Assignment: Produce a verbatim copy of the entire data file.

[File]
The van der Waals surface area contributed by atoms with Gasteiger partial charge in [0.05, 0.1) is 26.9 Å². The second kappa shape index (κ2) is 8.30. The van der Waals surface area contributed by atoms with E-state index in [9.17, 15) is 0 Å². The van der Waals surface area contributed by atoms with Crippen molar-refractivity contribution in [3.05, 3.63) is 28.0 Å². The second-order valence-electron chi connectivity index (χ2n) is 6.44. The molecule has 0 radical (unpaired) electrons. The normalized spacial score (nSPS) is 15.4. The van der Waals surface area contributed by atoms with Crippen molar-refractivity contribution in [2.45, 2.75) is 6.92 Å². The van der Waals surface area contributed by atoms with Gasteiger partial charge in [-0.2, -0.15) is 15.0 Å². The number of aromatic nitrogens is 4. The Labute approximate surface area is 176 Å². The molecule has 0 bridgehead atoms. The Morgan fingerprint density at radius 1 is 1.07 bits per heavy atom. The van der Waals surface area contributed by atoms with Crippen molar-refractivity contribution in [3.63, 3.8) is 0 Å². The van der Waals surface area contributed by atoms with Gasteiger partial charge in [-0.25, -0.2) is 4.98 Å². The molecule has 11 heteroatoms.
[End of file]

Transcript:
The van der Waals surface area contributed by atoms with Gasteiger partial charge in [0.05, 0.1) is 26.9 Å². The second kappa shape index (κ2) is 8.30. The van der Waals surface area contributed by atoms with E-state index in [9.17, 15) is 0 Å². The van der Waals surface area contributed by atoms with Crippen molar-refractivity contribution in [3.05, 3.63) is 28.0 Å². The second-order valence-electron chi connectivity index (χ2n) is 6.44. The molecule has 0 radical (unpaired) electrons. The normalized spacial score (nSPS) is 15.4. The van der Waals surface area contributed by atoms with Crippen molar-refractivity contribution in [2.45, 2.75) is 6.92 Å². The van der Waals surface area contributed by atoms with Gasteiger partial charge in [-0.2, -0.15) is 15.0 Å². The number of aromatic nitrogens is 4. The Labute approximate surface area is 176 Å². The molecule has 0 bridgehead atoms. The Morgan fingerprint density at radius 1 is 1.07 bits per heavy atom. The van der Waals surface area contributed by atoms with Crippen molar-refractivity contribution in [3.63, 3.8) is 0 Å². The van der Waals surface area contributed by atoms with Gasteiger partial charge in [-0.25, -0.2) is 4.98 Å². The molecule has 11 heteroatoms.